When researchers started studying Greeks living on the island of Crete more than 40 years ago, they were amazed to find that although the traditional Greek diet is very high in fat, people had exceptional low rates of heart disease. Olive oil plays a critical part in their diet and we would do well if we follow their example. Olive oil, which is made of crushed olives, not only appears to lower the risk of heart disease, it may reduce the risk of various forms of cancer as well.
Extra virgin olive oil (EVOO), long known for its heart health benefits, has now been identified for its rapid destruction of cancer cells. While scientists have proven that the oleocanthal compound found in EVOO causes cell death in cancer cells, they have been unable to provide an explanation for this phenomenon until now. Paul Breslin, David Foster, and Onica LeGendre offer answers in their paper "(-)-Oleocanthal Rapidly and Selectively Induces Cancer Cell Death Via Lysosomal Membrane Permeabilization (LMP)," published in Molecular & Cellular Oncology.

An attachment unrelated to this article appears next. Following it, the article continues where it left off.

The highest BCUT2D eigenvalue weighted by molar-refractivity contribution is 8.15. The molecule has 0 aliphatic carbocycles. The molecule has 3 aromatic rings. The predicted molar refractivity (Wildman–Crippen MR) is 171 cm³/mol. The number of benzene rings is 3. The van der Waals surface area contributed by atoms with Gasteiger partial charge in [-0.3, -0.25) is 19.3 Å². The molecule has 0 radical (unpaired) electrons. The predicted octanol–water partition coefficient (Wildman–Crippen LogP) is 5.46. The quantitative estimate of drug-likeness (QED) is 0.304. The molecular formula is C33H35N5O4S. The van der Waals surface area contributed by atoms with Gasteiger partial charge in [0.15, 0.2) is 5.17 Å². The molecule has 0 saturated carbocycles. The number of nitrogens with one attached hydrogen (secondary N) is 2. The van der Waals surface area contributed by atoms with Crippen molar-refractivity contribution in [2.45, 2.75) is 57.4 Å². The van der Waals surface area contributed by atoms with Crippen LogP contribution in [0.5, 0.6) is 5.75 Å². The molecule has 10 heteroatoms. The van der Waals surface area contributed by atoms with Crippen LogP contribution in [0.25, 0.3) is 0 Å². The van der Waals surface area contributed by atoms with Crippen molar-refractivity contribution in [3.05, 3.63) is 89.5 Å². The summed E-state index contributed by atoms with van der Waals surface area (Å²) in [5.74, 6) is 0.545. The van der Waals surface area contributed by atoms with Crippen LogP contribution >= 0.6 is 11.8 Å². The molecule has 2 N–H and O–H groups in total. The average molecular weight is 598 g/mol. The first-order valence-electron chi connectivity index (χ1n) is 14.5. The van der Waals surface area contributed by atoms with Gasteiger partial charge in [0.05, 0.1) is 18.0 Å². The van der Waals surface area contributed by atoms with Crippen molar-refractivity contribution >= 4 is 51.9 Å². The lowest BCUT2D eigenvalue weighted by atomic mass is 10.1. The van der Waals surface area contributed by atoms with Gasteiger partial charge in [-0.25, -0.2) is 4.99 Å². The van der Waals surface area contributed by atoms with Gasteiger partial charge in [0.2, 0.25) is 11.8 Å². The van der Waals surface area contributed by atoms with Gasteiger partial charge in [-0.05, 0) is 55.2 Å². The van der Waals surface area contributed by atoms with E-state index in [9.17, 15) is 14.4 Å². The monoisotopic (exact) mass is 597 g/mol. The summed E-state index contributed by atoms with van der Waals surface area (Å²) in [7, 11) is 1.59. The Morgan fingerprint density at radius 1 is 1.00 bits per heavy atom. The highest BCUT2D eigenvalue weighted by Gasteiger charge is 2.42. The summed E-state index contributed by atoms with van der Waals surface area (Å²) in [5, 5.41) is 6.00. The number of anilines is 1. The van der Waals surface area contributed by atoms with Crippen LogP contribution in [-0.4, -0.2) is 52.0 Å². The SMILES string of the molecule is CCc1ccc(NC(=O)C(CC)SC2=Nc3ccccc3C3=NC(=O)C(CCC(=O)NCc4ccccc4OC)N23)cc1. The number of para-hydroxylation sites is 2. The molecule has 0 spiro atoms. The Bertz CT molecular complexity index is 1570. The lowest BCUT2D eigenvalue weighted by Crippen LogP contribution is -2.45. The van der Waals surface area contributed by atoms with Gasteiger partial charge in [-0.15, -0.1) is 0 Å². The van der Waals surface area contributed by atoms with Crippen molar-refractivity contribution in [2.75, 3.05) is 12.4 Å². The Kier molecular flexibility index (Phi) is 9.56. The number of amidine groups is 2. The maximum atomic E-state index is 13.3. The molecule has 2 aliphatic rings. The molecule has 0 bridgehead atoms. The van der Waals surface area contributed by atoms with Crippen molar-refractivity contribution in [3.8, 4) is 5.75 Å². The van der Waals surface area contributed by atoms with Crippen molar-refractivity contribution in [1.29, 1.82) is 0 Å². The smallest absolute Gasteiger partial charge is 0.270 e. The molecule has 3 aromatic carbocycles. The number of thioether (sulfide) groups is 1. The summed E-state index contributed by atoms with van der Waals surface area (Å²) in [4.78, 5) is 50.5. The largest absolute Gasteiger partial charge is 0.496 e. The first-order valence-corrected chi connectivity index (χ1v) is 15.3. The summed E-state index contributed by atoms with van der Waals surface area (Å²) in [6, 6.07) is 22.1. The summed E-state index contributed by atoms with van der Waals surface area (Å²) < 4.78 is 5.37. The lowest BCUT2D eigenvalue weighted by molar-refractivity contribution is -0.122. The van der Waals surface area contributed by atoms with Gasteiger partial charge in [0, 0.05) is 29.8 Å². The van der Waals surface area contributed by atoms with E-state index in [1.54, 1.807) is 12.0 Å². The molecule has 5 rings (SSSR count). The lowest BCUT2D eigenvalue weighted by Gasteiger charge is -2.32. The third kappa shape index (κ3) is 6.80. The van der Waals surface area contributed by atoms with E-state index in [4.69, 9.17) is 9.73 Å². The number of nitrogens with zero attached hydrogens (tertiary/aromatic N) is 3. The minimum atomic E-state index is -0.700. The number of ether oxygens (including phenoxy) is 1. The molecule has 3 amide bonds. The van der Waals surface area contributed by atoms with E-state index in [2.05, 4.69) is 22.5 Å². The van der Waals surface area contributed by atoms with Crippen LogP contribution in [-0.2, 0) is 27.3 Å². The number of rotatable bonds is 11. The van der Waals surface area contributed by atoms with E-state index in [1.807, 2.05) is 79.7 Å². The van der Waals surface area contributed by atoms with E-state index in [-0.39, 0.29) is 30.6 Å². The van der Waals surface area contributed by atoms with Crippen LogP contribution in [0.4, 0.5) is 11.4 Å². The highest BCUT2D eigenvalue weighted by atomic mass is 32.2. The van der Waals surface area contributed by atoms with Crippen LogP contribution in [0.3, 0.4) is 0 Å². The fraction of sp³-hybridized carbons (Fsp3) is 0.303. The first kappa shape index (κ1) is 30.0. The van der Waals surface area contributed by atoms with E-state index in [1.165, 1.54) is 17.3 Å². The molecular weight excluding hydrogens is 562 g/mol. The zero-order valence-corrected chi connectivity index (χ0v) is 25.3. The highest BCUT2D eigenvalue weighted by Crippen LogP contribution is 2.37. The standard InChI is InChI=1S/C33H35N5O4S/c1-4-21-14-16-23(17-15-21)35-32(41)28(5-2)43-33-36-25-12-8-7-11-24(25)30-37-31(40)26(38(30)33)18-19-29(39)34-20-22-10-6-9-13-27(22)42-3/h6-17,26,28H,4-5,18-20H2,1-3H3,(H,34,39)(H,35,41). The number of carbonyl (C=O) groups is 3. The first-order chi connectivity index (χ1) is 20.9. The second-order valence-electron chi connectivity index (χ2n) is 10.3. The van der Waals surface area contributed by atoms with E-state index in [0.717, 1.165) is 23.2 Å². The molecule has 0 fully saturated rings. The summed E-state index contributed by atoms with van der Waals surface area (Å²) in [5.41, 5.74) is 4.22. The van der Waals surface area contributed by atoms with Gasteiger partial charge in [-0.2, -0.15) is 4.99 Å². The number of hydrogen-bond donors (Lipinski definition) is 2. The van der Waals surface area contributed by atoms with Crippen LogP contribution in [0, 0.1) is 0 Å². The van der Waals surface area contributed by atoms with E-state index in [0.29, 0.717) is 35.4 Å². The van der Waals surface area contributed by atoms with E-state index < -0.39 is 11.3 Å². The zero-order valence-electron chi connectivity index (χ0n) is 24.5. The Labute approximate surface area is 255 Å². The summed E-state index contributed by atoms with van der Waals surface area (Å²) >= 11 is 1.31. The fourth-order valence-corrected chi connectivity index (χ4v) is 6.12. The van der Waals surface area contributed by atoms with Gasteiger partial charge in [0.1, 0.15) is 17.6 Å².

In their recent study, the researchers discovered that the key to understanding the toxic effect of oleocanthal in cancerous cells lies in its reaction with the lysosomes of the cell, where the cells store waste: the oleocanthal ruptures the cancer cell lysosomes causing cell death within 30 minutes to an hour while leaving un-cancerous cells unharmed. This suggests that the lysosomal membranes of cancerous cells are weaker than those of uncancerous cells. Because of oleocanthal's targeted damage to cancer cells, it may prove an ideal option for therapeutic cancer treatment. Paul Breslin, co-author of the study, said "The mechanism of killing cancer cells and sparing healthy cells, lysosomal membrane permeabilization, has been hypothesized as a possible mechanism of effectively killing cancer cells and sparing healthy tissues but has never been realized before. Our realization of this makes this paper of particular therapeutic interest for cancer treatment." The study's focus on the effect of oleocanthal on cancerous and un-cancerous cells leads to larger implications about the health benefits of the Mediterranean diet, which is rich in EVOO. Breslin stated, "the Mediterranean diet is known to be associated with a reduced risk of many different kinds of cancer. Whereas the entire diet likely has many benefits, this study points directly to the olive oil phenolic, oleocanthal, as playing an especially important role in these observations. As more people turn to the Mediterranean diet as a healthy life option, oleocanthal is growing in its significance as a key active component of this diet." All fats, from butter and margarine to olive oil, contain almost the same number of calories. But they behave quite differently inside the body. Saturated fats, for example, which are found mainly in meats and dairy foods, are incredibly destructive, because the body can't rid itself easily of harmful low-density lipoprotein (LDL) cholesterol. The kind that blocks arteries and raises the risk of heart disease. Olive oil. However, is a monounsaturated fat, with no more than 2 grams of saturated fat per tablespoon. Olive oil is recommended by the American Heart Association for your food preparation. When you replace saturated fats in your diet with olive oil lowers LDL cholesterol while leaving the beneficial high-density lipoprotein (HDL) cholesterol alone. Compared with butter, olive oil also gives us a feeling of being more satisfied . The olive oil-loving Greeks eat very little butter or margarine. Additionally, their main meals usually consists of vegetables and legumes instead of meats. So even though they use a lot of olive oil, they get very little saturated fat. Olive oil helps to prevent many cancers by protecting the cells in your body from oxidation. Extra virgin olive oil may also help lower the risk of rheumatoid arthritis, according to a Greek study, published in the American Journal of Clinical Nutrition. Experts believe extra-virgin olive oil reduces the risk of rheumatoid arthritis because of its anti-inflammatory effects.